Friday, May 16, 2008

Losing my mind . . . and getting it back

I lost part of my mind this morning for about three hours.

It began when I leaned over to replenish the cat’s kibble bowl.

My Palm Pilot, tucked in my breast pocket, did a half-gainer into the water dish. Fortunately the cat’s dish was only one-third full so my Palm and I didn’t have a full immersion situation. Probably three seconds elapsed between the time the thing hit the water and I snatched it out.

I dried it off and tested it. Everything seemed fine. Password worked, the calendar date came up. I still had my “memory.”

But about 15 minutes later I tried to retrieve the name of a contact and the date showed up as January 1, 2005. I tried a “soft” reset and got an ominously blank and lifeless screen.

The thing was dead.

My God, I gasped, I just lost more than three years of memory, to say nothing of a fair portion of the future.

Patience, I consoled myself, this will work out. These things are built to sustain all kinds of disasters.

I once put my cell phone through three cycles in the washing machine. Sure, the little phone coughed and sputtered a bit and took its own sweet time to dry out, but ultimately its happy little ring tone came back.

All was well. I was in touch with the world again and vice versa.

Nevertheless, the Palm wasn’t cooperating. I tapped it against my real palm, the way smokers tamp new packs of cigarettes. I was trying to jar the water out of the Palm’s orifices. A few droplets appeared in my hand. Why hadn’t I done this before, right after the plunge? For a quarter of an hour, water had been wicking up into the PDA’s electronic innards, flooding nano-circuits, corroding sensitive neurons, destroying synapses and causing all kinds of techno-havoc.

Patience, I reminded myself. Give it time to dry out. I had to drive to Beaverton so I set the Palm lovingly and carefully on the passenger’s seat. As I drove I tried to reconstruct my schedule for the next three weeks. I drew a blank and nearly ran a light.

Caution, I thought. Calm down.

When was the last time I had backed the thing up?

A couple of weeks? What had I entered into the Palm since then? Hmmm. Too much to remember, but a couple of things came back to me — vaguely. Didn’t I have a meeting next Tuesday? And another Wednesday?

When I arrived at my destination, Sunset High School, I sat in the parking lot and tested again. This time the screen started flickering and the little hand-held chirped repeatedly. Screens of dates fluttered by. Were they being purged in retribution?

The thing was clearly pissed, but at least it was showing signs of life. Spunk.

I remember when my mother had a massive stroke and her doctor called to say that I should fly to her bedside immediately if I wanted to see her before she died. I remember how after three or four days of her being in a coma, she finally squeezed my hand in response my gentle questioning and fervent prayers.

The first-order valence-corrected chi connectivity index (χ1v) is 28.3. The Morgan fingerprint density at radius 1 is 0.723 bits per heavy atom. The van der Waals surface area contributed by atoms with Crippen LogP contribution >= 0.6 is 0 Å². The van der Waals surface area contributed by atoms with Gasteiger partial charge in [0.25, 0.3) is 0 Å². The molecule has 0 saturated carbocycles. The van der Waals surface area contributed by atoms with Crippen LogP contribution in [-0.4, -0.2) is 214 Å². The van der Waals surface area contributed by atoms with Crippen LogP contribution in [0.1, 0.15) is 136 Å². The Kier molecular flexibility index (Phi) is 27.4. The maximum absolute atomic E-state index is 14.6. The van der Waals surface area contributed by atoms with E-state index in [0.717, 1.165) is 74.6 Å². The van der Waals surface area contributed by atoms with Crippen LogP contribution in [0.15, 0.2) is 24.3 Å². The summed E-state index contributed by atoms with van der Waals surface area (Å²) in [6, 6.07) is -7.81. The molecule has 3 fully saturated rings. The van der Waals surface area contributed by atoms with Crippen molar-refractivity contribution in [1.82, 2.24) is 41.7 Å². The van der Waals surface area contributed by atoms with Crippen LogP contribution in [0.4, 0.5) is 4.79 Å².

I was looking for a sign like that from the Palm. The chirping and flickering provided hope. At least the thing hadn’t died on me. My mother lived another six years, weakened and forgetful, but we shared more than a few laughs and hugs in that time.

Today was hot here in Portland so I decided to leave the Palm, shiny side up, on the dashboard/drying rack.

I’d desiccate the baby.

I was scheduled to give a two-hour guest lecture inside the school. The Palm would have to bask, heal, dry out and forgive.

I managed to put its demise out of my mind as I introduced a comparative religion class to the whys and wherefores of Quakers. I didn’t tell the students that I’d left part of my mind in the parking lot.

I shared the virtues of Quaker simplicity, community, peace, integrity and equality and told them about worshiping in silence and consensus decision making. One student asked about sin; another asked about abortion. No one asked about my baking moribund memory out on the dashboard.

Back in the parking lot, settling behind the wheel, I took a deep breath and reached for the warm Palm on the dash.

The screen lit up.


It still came up January 2005, but it at least it didn’t go blank when I prodded its function keys.

Grudgingly, it allowed me to change the date to the present. Instead of going blank, it flashed, chimed and offered up today’s schedule of events.

At the top of the list was the Sunset High School talk.

The Palm was back! All was forgiven.

In a celebratory burst of technological reconciliation, we checked Sunset High off the “to do” list.

Now my mind is whole — or at least restored to its original condition, such as it was.

And yes, I’ve backed up the memory.

Have you?

Do it before you feed the cat.

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Blogger MTP said...

Just one more reason to read the Red Electric. 21st century PSA's Thanks Rick - MTP

10:20 PM  

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